Every business needs to innovate, to stay relevant to their customers and stay ahead of their competition. But successful innovation requires thorough planning and careful implementation. Financial planning is a key part of this.

Lets face it; it’s easier to come up with new ideas to grow your business than it is to implement them. Change is always necessary, but needs to be carefully planned to avoid destabilising the successful business that you’ve taken time to build.

A key part of the planning is what I think of as “Sequence and Cadence”. You could say that they’re the same thing, but bear with me – the difference is subtle.

For successful innovation you must plan to allocate enough time and resources to new projects to allow them to reach their logical conclusion (the cadence) but also balance the timing of competing projects so that they don’t drain your core business of the resources it needs to continue (sequence). A collection of half finished plans could be worse than no innovation at all!


When you set out on something new; a product development, a new marketing campaign, etc, you have to commit sufficient staffing/ management/ capital/ investment/ time to give it a fair chance of succeeding. Even the most promising ideas struggle to reach their full potential if they’re starved of the necessary budget or attention. Each project is inherently different, so there’ can’t be a generic “one new development per quarter” approach.

In budgeting, and business planning in general, it’s vital that you recognise this and reflect it in the numbers. It’s also worth thinking about a “what if” analysis: what if progress has been slower than expected but you’ve come this far and giving up now would waste all the hard work – you just need a few more months (we’ve all been there…). When do you draw the line and move on to new opportunities?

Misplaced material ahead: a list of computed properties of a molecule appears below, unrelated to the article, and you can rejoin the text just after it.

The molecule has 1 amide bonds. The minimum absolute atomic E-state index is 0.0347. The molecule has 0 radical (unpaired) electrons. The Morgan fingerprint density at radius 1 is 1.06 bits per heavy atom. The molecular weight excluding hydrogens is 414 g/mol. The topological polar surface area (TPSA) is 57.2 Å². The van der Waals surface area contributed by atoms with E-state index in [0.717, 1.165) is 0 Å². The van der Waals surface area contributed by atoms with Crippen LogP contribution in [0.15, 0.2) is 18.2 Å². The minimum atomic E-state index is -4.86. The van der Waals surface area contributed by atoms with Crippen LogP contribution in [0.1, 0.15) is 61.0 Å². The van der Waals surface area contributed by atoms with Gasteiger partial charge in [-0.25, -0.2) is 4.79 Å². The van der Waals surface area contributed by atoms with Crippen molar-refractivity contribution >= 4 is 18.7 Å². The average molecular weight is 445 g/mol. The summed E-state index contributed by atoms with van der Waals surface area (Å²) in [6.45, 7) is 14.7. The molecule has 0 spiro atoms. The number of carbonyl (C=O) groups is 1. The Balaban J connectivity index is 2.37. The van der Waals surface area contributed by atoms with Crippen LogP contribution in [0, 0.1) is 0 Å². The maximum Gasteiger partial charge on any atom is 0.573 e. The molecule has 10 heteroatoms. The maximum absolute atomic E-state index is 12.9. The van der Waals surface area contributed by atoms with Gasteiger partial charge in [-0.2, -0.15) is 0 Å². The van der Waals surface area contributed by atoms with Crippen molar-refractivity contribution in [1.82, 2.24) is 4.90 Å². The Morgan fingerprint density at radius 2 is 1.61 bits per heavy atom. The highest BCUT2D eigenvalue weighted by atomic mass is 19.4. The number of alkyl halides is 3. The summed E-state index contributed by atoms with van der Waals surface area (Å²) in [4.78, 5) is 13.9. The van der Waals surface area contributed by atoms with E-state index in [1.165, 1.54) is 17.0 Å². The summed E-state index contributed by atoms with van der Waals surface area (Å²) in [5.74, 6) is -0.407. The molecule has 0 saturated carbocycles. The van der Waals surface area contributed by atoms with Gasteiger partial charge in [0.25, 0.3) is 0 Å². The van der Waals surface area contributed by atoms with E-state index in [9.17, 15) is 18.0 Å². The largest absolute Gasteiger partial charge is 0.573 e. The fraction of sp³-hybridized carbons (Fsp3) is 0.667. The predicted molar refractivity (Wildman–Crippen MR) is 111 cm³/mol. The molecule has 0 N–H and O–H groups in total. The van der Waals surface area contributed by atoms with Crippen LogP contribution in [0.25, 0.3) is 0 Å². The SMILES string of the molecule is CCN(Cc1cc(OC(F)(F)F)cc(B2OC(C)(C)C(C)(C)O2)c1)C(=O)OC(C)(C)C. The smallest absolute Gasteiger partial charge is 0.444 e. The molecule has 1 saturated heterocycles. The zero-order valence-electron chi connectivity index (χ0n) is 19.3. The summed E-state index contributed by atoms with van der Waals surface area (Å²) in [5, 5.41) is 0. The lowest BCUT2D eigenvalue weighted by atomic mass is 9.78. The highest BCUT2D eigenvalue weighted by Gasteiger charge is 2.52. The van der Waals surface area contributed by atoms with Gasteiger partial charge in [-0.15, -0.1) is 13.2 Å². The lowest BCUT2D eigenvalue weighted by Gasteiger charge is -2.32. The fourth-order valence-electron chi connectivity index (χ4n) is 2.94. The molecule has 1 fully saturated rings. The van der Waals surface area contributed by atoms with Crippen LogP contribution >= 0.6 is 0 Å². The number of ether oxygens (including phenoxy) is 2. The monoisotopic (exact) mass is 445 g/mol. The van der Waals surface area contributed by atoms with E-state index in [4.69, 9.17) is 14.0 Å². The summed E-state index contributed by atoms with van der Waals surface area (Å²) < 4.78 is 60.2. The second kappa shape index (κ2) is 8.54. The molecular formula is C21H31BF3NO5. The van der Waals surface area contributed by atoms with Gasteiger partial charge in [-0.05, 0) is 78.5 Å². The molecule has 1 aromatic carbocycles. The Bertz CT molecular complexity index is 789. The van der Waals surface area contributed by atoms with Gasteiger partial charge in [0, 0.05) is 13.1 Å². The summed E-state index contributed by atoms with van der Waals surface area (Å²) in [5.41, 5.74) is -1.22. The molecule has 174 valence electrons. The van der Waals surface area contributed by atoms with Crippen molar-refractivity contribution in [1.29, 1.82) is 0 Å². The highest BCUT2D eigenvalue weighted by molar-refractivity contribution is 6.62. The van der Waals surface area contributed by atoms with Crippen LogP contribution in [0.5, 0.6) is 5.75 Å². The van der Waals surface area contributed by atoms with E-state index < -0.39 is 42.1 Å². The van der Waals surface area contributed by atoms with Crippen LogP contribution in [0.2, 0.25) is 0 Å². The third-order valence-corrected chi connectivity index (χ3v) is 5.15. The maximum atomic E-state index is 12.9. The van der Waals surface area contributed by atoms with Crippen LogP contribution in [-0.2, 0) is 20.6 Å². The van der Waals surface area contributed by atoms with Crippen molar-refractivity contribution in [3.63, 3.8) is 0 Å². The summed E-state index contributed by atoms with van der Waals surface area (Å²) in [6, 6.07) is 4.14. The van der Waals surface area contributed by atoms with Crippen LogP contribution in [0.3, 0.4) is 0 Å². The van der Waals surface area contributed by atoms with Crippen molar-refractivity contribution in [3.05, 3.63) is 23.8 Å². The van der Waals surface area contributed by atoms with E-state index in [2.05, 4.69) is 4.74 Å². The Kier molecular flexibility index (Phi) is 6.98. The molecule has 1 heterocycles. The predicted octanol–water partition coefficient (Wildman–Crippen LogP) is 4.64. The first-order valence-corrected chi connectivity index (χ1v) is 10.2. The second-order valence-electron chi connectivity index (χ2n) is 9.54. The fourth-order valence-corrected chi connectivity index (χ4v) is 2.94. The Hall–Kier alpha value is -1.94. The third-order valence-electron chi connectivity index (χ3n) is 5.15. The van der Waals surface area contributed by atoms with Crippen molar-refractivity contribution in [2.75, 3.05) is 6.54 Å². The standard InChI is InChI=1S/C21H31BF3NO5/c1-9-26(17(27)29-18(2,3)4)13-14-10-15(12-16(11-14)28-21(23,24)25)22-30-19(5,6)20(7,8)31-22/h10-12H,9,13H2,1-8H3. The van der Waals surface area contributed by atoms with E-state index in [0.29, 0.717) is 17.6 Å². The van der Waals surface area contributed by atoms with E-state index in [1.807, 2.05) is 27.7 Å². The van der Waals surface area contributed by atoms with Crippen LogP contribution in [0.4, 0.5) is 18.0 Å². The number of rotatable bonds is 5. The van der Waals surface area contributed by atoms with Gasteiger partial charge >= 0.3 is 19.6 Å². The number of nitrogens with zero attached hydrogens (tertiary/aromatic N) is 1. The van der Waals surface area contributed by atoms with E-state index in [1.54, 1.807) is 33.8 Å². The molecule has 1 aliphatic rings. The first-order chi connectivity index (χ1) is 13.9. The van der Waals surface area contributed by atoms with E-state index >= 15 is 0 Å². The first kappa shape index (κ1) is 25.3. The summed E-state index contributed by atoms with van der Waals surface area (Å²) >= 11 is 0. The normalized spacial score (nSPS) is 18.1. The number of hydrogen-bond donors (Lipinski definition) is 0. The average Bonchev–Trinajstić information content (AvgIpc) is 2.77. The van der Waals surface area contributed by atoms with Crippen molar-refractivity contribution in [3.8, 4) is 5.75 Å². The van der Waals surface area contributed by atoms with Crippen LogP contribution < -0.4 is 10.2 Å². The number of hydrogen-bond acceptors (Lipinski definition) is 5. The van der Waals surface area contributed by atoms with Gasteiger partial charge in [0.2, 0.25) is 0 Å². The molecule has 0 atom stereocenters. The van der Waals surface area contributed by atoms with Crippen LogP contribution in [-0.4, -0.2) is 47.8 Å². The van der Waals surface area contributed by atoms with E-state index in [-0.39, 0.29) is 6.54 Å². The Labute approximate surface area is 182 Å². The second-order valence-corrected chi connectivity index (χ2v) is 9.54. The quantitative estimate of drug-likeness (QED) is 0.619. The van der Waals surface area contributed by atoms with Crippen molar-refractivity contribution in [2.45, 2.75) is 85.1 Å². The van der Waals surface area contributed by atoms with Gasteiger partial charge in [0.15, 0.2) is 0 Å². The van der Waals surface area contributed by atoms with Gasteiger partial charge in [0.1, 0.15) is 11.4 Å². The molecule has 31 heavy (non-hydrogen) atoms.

Sequence is about the bigger picture. It’s when there are multiple projects in progress but a limited amount of investment (time or money) to go around. If you spread your resources too thinly you could end up doing catastrophic damage to the whole business even if individual projects are growing nicely.

A resilient business model has to be grounded on profits and cash from established products and markets. New lines may promise great rewards, but the investment of time and resources that they require will take up cash and add to spending while they are establishing a niche.

This is especially true when the new sales involve customer credit. They can deliver new sales, but the cash doesn’t arrive in your bank account to pay for new marketing efforts until a month or two later.

Keeping an eye on the timing of expected spend and income from new projects is the sort of planning that is much easier with detailed budgets and cashflow plans. Information on how good that glittering opportunity actually is, in comparison to what you’ve already got, and highlighting where the pressure points may be gives you the chance to model how you could work out strategies to keep business running smoothly.

You can find out more about how I help businesses manage their finances here.